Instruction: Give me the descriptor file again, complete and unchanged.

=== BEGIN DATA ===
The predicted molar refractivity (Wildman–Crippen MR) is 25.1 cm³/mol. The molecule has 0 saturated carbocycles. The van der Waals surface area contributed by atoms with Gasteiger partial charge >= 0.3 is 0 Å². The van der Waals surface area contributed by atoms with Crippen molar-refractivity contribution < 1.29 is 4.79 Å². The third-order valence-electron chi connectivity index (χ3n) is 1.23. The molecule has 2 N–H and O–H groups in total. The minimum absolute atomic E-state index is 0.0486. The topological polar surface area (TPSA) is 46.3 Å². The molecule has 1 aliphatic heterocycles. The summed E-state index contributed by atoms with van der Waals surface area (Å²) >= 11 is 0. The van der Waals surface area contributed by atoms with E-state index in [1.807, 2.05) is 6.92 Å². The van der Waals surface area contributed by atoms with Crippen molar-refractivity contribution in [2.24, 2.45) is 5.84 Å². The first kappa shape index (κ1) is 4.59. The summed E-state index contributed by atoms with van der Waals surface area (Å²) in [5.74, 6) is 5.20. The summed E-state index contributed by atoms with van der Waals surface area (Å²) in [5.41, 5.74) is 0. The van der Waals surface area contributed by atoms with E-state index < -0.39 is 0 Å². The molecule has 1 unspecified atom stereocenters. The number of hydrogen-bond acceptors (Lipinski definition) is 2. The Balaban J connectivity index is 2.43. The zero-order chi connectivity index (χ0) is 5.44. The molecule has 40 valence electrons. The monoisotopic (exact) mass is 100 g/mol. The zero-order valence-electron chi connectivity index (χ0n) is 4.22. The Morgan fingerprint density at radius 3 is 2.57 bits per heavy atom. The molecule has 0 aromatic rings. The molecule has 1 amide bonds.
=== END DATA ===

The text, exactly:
The predicted molar refractivity (Wildman–Crippen MR) is 25.1 cm³/mol. The molecule has 0 saturated carbocycles. The van der Waals surface area contributed by atoms with Gasteiger partial charge >= 0.3 is 0 Å². The van der Waals surface area contributed by atoms with Crippen molar-refractivity contribution < 1.29 is 4.79 Å². The third-order valence-electron chi connectivity index (χ3n) is 1.23. The molecule has 2 N–H and O–H groups in total. The minimum absolute atomic E-state index is 0.0486. The topological polar surface area (TPSA) is 46.3 Å². The molecule has 1 aliphatic heterocycles. The summed E-state index contributed by atoms with van der Waals surface area (Å²) >= 11 is 0. The van der Waals surface area contributed by atoms with E-state index in [1.807, 2.05) is 6.92 Å². The van der Waals surface area contributed by atoms with Crippen molar-refractivity contribution in [2.24, 2.45) is 5.84 Å². The first kappa shape index (κ1) is 4.59. The summed E-state index contributed by atoms with van der Waals surface area (Å²) in [5.74, 6) is 5.20. The summed E-state index contributed by atoms with van der Waals surface area (Å²) in [5.41, 5.74) is 0. The van der Waals surface area contributed by atoms with E-state index < -0.39 is 0 Å². The molecule has 1 unspecified atom stereocenters. The number of hydrogen-bond acceptors (Lipinski definition) is 2. The Balaban J connectivity index is 2.43. The zero-order chi connectivity index (χ0) is 5.44. The molecule has 40 valence electrons. The monoisotopic (exact) mass is 100 g/mol. The zero-order valence-electron chi connectivity index (χ0n) is 4.22. The Morgan fingerprint density at radius 3 is 2.57 bits per heavy atom. The molecule has 0 aromatic rings. The molecule has 1 amide bonds.